The governments are continuing constructive discussions about contributions to costs of the ongoing program and other nonlethal shark control measures.
The funding supports the delivery of the joint Australian-Queensland Government Reef 2050 Long-Term Sustainability Plan, relevant species management and recovery plans made under the Environment Protection and Biodiversity Conservation Act 1999 and the National Plan of Action for the Conservation and Management of Sharks.
Environment Minister Sussan Ley said human safety was her government's overriding priority and Queensland's reinstatement of the drumlines in the Marine Park and operating within the Tribunal's conditions was an important step forward.
Queensland's Department of Agriculture and Fisheries advise that contractor training was expected to occur over 29-30 January 2020.
Biopixel will be leading the training and we understand NSW Fisheries and Aussafe will also be attending.
Following the training, Aussafe will then finalise Standard Operating Procedures that will guide the contractors undertaking the work.
Queensland's Department of Agriculture and Fisheries expect to redeploy its shark control equipment into the Marine Park in a matter of weeks following contractor training.
Australian Marine Conservation Society welcomes new evidence-based shark plan
Australia's peak marine conservation group has welcomed the announcement that a sensible, evidence-based approach to shark mitigation and public safety is being introduced to our Great Barrier Reef.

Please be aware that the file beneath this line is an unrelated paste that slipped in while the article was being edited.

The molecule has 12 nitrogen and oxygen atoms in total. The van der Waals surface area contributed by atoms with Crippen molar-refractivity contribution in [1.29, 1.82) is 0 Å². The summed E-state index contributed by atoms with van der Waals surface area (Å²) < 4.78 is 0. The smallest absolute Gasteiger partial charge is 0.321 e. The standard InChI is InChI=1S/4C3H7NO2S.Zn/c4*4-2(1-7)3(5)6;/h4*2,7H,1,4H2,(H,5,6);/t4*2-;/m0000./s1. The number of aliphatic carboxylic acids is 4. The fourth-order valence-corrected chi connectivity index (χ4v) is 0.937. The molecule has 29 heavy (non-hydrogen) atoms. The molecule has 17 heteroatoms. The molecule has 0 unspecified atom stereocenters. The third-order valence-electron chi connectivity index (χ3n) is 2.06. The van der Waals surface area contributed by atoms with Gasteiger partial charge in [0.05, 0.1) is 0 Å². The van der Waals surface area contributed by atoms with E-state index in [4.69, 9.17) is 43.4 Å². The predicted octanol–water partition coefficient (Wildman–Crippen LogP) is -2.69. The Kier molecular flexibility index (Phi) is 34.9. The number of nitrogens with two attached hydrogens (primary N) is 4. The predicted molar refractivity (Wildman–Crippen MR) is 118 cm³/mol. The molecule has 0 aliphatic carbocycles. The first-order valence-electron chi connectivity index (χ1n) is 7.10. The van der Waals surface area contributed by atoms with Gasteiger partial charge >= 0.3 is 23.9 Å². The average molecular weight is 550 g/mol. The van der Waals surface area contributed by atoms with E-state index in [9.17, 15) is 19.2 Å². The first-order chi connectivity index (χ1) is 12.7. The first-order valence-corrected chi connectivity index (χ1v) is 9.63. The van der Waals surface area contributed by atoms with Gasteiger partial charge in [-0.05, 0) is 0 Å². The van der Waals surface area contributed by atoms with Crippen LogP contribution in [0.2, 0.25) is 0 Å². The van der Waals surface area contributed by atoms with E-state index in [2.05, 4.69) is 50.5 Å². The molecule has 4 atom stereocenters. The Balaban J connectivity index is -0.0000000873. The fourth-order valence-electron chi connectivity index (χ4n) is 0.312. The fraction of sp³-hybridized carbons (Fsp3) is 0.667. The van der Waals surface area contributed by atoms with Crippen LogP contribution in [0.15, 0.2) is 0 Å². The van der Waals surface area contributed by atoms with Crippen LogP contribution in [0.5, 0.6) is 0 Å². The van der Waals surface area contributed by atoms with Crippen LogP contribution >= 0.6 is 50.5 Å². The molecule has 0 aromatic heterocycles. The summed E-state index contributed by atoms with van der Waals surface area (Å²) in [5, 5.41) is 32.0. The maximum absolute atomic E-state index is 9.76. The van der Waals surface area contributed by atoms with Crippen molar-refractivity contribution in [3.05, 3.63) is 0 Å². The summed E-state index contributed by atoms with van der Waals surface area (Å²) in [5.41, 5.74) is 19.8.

The Australian Marine Conservation Society (AMCS) said the agreement between the Commonwealth and Federal governments to redeploy SMART drum lines trials, pilot drone surveillance and instigate swimmer education was good for reef health.
Dr Leonardo Guida, AMCS shark scientist and spokesperson welcomed the Queensland government's use of the latest scientific evidence and technology to increase the safety of beach goers in the World Heritage Great Barrier Reef Marine Park.
"Sharks are critical to our Reef's health as they keep food webs in check, and it's the very health of our Reef that supports around 64,000 tourism jobs," Dr Guida said.
"Our Reef is facing a potential listing as 'in danger' by UNESCO this year which could impact negatively on tourism. It is important to build resilience into Reef health and sharks are integral to that.
"A healthy Reef supports healthy shark populations, which are also good for Australia's commercial and recreational fishing industries."
The new program will ensure Queensland complies with a decision handed down by the Administrative Appeals Tribunal (AAT) last year to end lethal shark culling in our Great Barrier Reef.
In the case, which was brought by Humane Society International (HSI), the AAT found "overwhelming" scientific evidence showing that killing sharks does not reduce the risk of unprovoked interactions with humans, and that there were concerns for the impact culling has on the Reef's ecosystem noting a "significant reduction" in the tiger shark population within the Great Barrier Reef Marine Park.
Dr Guida added that he hoped the co-operation and leadership shown by the Queensland and Commonwealth governments would lead to more humane, science-based shark mitigation strategies for the entire Queensland coast.